Thursday, March 9, 2017



Somebody killed arrogant dog trainer Steve Beamus at bucolic Winding Hill farm. And pet sitter Daphne Templeton's sister is the prime suspect. What can Daphne do but team up with a wise basset hound and an exuberant one-eared Chihuahua to clear her sister's name - before handsome, enigmatic Detective Jonathan Black sends Piper to jail?


Bethany, what do you think is more important – characters or plot?

I think characters are more important than plot. I’ve read all of the Martha Grimes mysteries featuring Richard Jury and Melrose Plant, and I honestly couldn’t tell you any of the plots – although I enjoyed them at the time. But what really draws me to the books are the interactions between Jury, Plant, Vivian Rivington, and the rest of the recurring cast. The same is true for Joanne Fluke’s Hannah Swensen mysteries and dozens of other series. Don’t get me wrong. I wouldn’t read an author who skimped on plot. But I have to pick character over plot.

Do you have any secret talents?
I am a great parallel parker. My driver’s ed teacher, Mr. Czap, taught me a “formula” that I’ve used for nearly forty years. If you need to park an SUV in a tight spot in Manhattan when traffic is crazy, call me!

What is the worst job you’ve ever had?

I was a pre-teen tax collector. Seriously. My mom was the elected tax collector in my hometown, and every summer she would recruit me to help alphabetize, collate, and mail the bills. It was a huge job, because nothing was computerized. Then, when people started paying, I would sit at a desk like a junior account and accept their checks, then diligently stamp and initial the receipts. If the day ended a penny off, that meant spending the evening combing through receipts to find the mistake. The job taught me to pay attention to detail. I also gained great respect for my mom. She didn’t want to do the job, either, but she had to help support our family.

What scares you the most?
Turbulence. I love to travel, but I have the worst luck with flights. Once, I was on this incredibly bumpy flight from Chicago to Philadelphia, and most of us were pretty scared. Then the captain abruptly announced, “Prepare for landing.” It seemed early to me – and apparently I wasn’t alone. A woman a few rows ahead of me shrieked, “It’s an hour early! We’re crashing!” Everyone freaked out – until this calm man asked, “Lady. Did you remember to change your watch to Eastern standard time?” Rather embarrassing for those of who were screaming.

What do you like to do when there’s nothing to do?

I daydream. It’s like a hobby for me. I tell my kids that I’m never bored. If I’m stuck waiting at, say, a doctor’s office, I’ll go into a world I’ve created – maybe Sylvan Creek, from the Lucky Paws books. Then I’ll start imagining a scene with Daphne and her handsome nemesis, Detective Jonathan Black, or her best friend, quirky Moxie Bloom. I guess I’m basically writing without paper.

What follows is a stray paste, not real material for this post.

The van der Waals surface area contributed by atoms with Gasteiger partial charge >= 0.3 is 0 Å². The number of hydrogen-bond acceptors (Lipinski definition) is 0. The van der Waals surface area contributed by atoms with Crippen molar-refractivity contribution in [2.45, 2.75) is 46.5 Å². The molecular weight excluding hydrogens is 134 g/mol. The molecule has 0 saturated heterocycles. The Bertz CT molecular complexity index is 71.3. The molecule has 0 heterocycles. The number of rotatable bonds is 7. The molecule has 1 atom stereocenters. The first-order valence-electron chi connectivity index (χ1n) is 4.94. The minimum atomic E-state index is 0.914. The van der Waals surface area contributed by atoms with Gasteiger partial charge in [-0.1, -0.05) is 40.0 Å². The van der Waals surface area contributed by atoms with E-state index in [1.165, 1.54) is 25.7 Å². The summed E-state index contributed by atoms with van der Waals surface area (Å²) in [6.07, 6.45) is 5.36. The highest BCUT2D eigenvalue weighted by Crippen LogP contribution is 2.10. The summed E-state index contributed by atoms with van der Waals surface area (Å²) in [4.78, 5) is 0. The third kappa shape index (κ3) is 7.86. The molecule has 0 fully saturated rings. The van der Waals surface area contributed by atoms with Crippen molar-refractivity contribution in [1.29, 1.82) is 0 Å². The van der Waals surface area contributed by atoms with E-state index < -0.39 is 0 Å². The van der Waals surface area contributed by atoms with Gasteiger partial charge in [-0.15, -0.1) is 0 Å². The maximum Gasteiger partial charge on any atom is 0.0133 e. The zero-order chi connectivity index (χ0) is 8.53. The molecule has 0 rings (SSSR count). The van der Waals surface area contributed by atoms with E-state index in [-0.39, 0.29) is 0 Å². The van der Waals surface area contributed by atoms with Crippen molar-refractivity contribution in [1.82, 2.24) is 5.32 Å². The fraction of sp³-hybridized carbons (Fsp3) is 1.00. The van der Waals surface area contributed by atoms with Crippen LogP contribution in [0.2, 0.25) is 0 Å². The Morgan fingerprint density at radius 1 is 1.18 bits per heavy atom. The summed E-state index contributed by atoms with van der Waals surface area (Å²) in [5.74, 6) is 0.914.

What would you name your autobiography?
Are You SURE That Was Today? Because I’m always asking people that question. Although my New Year’s resolution was to log everything in my Google calendar, so I’m getting a little better.

Do you give your characters any of your bad traits?
Daphne is disorganized, just like me. She never remembers to put gas in her old VW, and the calendar that floats around her van is from five years ago. She also has trouble saying “no,” when it comes to taking in strays. 

What is the most daring thing you've done?
I traveled around India with no plan, relying largely on people I barely knew to take me places and put me up. I slept in a Red Cross shelter, an abandoned hospital filled with feral dogs, and this one place... I’m still not sure what it was. The bathroom consisted of a pipe sticking out of a wall, dripping onto a cement floor. My adventures overseas are echoed in my character, Daphne. She’s always hinting at things that went awry during her world travels.

What is your most embarrassing moment?

I used to produce a cable TV show for a state senator in Pennsylvania. One day, we were shooting footage along a stream, and I tripped and face-planted into about six inches of mud. I was covered, face to toes. It happened in front of the crew, the senator, and some dignitary who was leading our tour. I remember that my coat had cute corduroy cuffs, and one of my first thoughts was, “Well, the mud’s never coming out of THAT fabric!” The worst part: I couldn’t change until the day was over. I had to tour a mushroom farm with dried mud in my hair.

Sounds like a scene for a book! Where is your favorite library, and what do you love about it?
It’s in my hometown of Montoursville, Pennsylvania. It was one of the first places I was allowed to go alone, on my bike. I would ride there at least once a week in the summer. I remember when I graduated from the picture book room to the wire spinning rack that held paperbacks like The Red Pony. I can still smell the musty, sweet odor of the old books and even more ancient building.

What is the wallpaper on your computer’s desktop?
The first picture of my dog, Daisy, aka “Big Pup.” It was posted on a rescue site, and she’s looking so mournfully and hopefully into the camera that she stole my heart. My kids will jokingly complain that they never make the cut, on my desktop. But they can’t deny that Daisy is pretty adorable.


Bethany Blake lives in a small, quaint town in Pennsylvania with her husband and three daughters. When she's not writing or riding horses, she's wrangling a menagerie of furry family members that includes a nervous pit bull, a fearsome feline, and a hermit crab named Shelldon P. Crabbington. Like Daphne Templeton, the heroine of her Lucky Paws Mysteries, Bethany holds a Ph.D. and operates a pet sitting business called Barkley’s Premium Pet Care.

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